Metronidazole

Metronidazole Tablets is an antibiotic, it works by killing bacteria and parasites that cause infections in your body. It is commonly used to treat bacterial vaginosis in women.

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What is Metronidazole?

Metronidazole is an antibiotic.

It’s used in the treatment of conditions such as bacterial vaginosis and pelvic inflammatory disease.

Metronidazole is only available on prescription. Metronidazole is also used to treat various other infections.

Important information regarding Metronidazole

The most common side effects of metronidazole tablets, liquid, suppositories or vaginal gel are feeling or being sick, diarrhoea, and a slight metallic taste in your mouth.

Do not drink alcohol while taking a course of metronidazole tablets, liquid, suppositories or vaginal gel, or for 2 days after finishing treatment. Alcohol can cause side effects such as feeling and being sick, stomach pain, hot flushes, a pounding heartbeat (palpitations) and a headache.

For most infections, you’ll start to feel better in a few days but for some it may take longer. When treating rosacea, you may only notice a difference after several weeks.

Metronidazole tablets or suppositories are called by the brand name Flagyl.

Metronidazole cream is called by the brand names Rosiced or Rozex. The gel is called by the brand names Acea, Anabact, Metrogel, Metrosa, Rozex or Zyomet.

How to use Metronidazole

For the treatment of Bacterial Vaginosis, it is recommended you take one tablet twice a day for seven days.

How long should I take it for?

It’s very important to keep taking metronidazole for as long as your doctor has prescribed it.

What if I forget to take it?

If you forget to take a dose, take it as soon as you remember unless it’s nearly time for your next dose. In this case, just leave out the missed dose and take your next dose as normal.

Never take 2 doses at the same time. Never take an extra dose to make up for a forgotten one.

If you often forget doses, it may help to set an alarm to remind you. You could also ask your pharmacist for advice on other ways to remember your medicines.

What if I take too much?

Accidentally taking an extra dose of metronidazole is unlikely to harm you or your child.

Speak to your pharmacist or doctor if you’re worried or you take more than 1 extra dose.

Always complete your course, even if you start to feel better.

Side effects & precautions

It’s unusual to have side effects when using metronidazole cream or gel. However, there can be some common side effects with tablets, suppositories or vaginal gel.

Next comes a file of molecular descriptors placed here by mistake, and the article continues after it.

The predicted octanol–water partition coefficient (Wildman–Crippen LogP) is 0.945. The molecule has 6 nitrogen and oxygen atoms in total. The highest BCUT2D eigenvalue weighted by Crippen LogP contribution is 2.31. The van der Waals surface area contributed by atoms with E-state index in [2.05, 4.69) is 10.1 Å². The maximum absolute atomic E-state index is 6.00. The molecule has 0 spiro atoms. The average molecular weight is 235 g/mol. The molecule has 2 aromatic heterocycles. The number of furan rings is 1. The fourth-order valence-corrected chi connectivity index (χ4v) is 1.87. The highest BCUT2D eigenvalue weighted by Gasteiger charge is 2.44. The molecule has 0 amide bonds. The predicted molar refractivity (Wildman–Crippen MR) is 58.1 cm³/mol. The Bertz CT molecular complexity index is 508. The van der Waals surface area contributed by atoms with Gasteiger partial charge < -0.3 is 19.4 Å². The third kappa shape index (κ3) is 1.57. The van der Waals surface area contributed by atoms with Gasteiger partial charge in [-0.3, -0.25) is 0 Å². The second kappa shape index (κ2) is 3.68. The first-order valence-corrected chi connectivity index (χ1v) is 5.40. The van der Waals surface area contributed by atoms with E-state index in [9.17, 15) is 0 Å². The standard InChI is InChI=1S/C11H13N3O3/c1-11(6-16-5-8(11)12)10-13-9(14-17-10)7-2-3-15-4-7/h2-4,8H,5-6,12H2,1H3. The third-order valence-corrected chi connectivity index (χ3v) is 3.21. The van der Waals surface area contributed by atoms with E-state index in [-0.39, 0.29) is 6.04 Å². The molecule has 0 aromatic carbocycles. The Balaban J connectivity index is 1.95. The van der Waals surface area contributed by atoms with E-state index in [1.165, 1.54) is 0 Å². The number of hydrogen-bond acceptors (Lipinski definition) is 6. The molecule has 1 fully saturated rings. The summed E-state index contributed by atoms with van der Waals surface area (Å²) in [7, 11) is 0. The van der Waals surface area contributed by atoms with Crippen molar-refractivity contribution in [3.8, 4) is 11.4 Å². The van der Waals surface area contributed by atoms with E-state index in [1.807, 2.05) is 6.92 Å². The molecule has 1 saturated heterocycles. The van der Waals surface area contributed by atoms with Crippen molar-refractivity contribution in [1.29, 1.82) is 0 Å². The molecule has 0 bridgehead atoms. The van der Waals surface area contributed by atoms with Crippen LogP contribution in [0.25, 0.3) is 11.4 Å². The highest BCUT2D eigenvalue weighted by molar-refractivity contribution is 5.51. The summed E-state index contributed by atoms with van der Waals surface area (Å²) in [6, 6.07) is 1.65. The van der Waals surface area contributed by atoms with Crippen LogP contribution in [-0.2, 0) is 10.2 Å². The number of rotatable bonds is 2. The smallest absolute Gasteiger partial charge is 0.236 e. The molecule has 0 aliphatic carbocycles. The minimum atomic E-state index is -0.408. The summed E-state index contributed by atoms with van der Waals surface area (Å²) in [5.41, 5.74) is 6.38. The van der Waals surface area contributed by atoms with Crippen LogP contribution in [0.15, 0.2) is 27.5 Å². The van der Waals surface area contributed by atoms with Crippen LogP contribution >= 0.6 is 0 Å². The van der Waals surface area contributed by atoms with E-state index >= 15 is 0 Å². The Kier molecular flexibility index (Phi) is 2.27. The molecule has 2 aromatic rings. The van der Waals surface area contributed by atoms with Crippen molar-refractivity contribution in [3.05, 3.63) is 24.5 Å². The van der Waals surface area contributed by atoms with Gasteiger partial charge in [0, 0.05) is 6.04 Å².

Do not drink alcohol while taking the tablets or liquid or using the vaginal gel or suppositories. It can give you severe side effects such as feeling or being sick, stomach pain, hot flushes, a pounding heartbeat (palpitations) and a headache. After finishing your treatment, wait for 2 days before drinking alcohol again. This allows the metronidazole to leave your body.

Common side effects

Keep taking the medicine, but talk to your doctor or pharmacist if these side effects bother you or do not go away:

  • feeling sick (nausea)
  • being sick (vomiting) or diarrhoea
  • metallic taste in your mouth or a furry tongue

Serious side effects

Serious side effects are rare and happen in less than 1 in 1,000 people.

Call a doctor straight away if:

  • you get yellow skin or the whites of your eyes turn yellow – these can be warning signs of liver or gallbladder problems
  • you get unexpected infections, mouth ulcers, bruising, bleeding gums, or extreme tiredness – these can be caused by a blood problem
  • you have bad stomach pains which may reach through to your back – this can be a sign of pancreatitis
  • you have blurred or double vision
  • you have a high temperature and stiff neck, you’re seeing or hearing things that are not there (hallucinating), feeling confused, unable to cope with bright light or having difficulty speaking – these can be warning signs of meningitis, or that metronidazole is affecting your brain

If you suspect that you or someone else are showing signs of meningitis, or other problems related to the brain, speak to a doctor or go to your A&E.

Serious allergic reaction

In rare cases, it’s possible to have a serious allergic reaction (anaphylaxis) to metronidazole.